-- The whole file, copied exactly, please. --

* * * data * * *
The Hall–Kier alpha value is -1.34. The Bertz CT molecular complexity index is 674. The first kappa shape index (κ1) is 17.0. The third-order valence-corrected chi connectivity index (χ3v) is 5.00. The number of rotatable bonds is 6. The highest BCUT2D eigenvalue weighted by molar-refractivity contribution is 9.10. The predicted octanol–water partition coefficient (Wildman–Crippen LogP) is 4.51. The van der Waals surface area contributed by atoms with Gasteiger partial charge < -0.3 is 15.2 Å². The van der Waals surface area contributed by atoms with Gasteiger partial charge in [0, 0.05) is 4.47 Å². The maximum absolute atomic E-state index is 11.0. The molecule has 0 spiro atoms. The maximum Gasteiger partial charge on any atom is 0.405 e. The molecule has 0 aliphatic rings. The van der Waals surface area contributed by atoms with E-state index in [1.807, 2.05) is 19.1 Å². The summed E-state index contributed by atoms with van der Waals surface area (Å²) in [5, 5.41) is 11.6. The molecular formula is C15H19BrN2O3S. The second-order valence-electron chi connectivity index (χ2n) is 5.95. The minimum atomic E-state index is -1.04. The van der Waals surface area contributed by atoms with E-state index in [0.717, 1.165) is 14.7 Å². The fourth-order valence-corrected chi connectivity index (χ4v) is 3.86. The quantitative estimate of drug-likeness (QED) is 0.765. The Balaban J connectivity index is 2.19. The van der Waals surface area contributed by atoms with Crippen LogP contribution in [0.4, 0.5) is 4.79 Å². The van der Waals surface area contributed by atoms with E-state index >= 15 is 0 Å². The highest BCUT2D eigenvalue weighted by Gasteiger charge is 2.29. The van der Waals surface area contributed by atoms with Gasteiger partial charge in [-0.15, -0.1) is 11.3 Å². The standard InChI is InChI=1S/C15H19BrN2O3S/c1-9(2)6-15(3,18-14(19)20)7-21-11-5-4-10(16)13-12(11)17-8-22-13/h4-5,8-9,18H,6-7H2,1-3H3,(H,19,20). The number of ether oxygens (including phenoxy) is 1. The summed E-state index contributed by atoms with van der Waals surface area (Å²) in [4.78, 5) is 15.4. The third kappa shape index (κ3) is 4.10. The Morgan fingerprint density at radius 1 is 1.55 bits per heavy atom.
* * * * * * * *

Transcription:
The Hall–Kier alpha value is -1.34. The Bertz CT molecular complexity index is 674. The first kappa shape index (κ1) is 17.0. The third-order valence-corrected chi connectivity index (χ3v) is 5.00. The number of rotatable bonds is 6. The highest BCUT2D eigenvalue weighted by molar-refractivity contribution is 9.10. The predicted octanol–water partition coefficient (Wildman–Crippen LogP) is 4.51. The van der Waals surface area contributed by atoms with Gasteiger partial charge < -0.3 is 15.2 Å². The van der Waals surface area contributed by atoms with Gasteiger partial charge in [0, 0.05) is 4.47 Å². The maximum absolute atomic E-state index is 11.0. The molecule has 0 spiro atoms. The maximum Gasteiger partial charge on any atom is 0.405 e. The molecule has 0 aliphatic rings. The van der Waals surface area contributed by atoms with E-state index in [1.807, 2.05) is 19.1 Å². The summed E-state index contributed by atoms with van der Waals surface area (Å²) in [5, 5.41) is 11.6. The molecular formula is C15H19BrN2O3S. The second-order valence-electron chi connectivity index (χ2n) is 5.95. The minimum atomic E-state index is -1.04. The van der Waals surface area contributed by atoms with E-state index in [0.717, 1.165) is 14.7 Å². The fourth-order valence-corrected chi connectivity index (χ4v) is 3.86. The quantitative estimate of drug-likeness (QED) is 0.765. The Balaban J connectivity index is 2.19. The van der Waals surface area contributed by atoms with Crippen LogP contribution in [0.4, 0.5) is 4.79 Å². The van der Waals surface area contributed by atoms with E-state index >= 15 is 0 Å². The highest BCUT2D eigenvalue weighted by Gasteiger charge is 2.29. The van der Waals surface area contributed by atoms with Gasteiger partial charge in [-0.15, -0.1) is 11.3 Å². The standard InChI is InChI=1S/C15H19BrN2O3S/c1-9(2)6-15(3,18-14(19)20)7-21-11-5-4-10(16)13-12(11)17-8-22-13/h4-5,8-9,18H,6-7H2,1-3H3,(H,19,20). The number of ether oxygens (including phenoxy) is 1. The summed E-state index contributed by atoms with van der Waals surface area (Å²) in [4.78, 5) is 15.4. The third kappa shape index (κ3) is 4.10. The Morgan fingerprint density at radius 1 is 1.55 bits per heavy atom.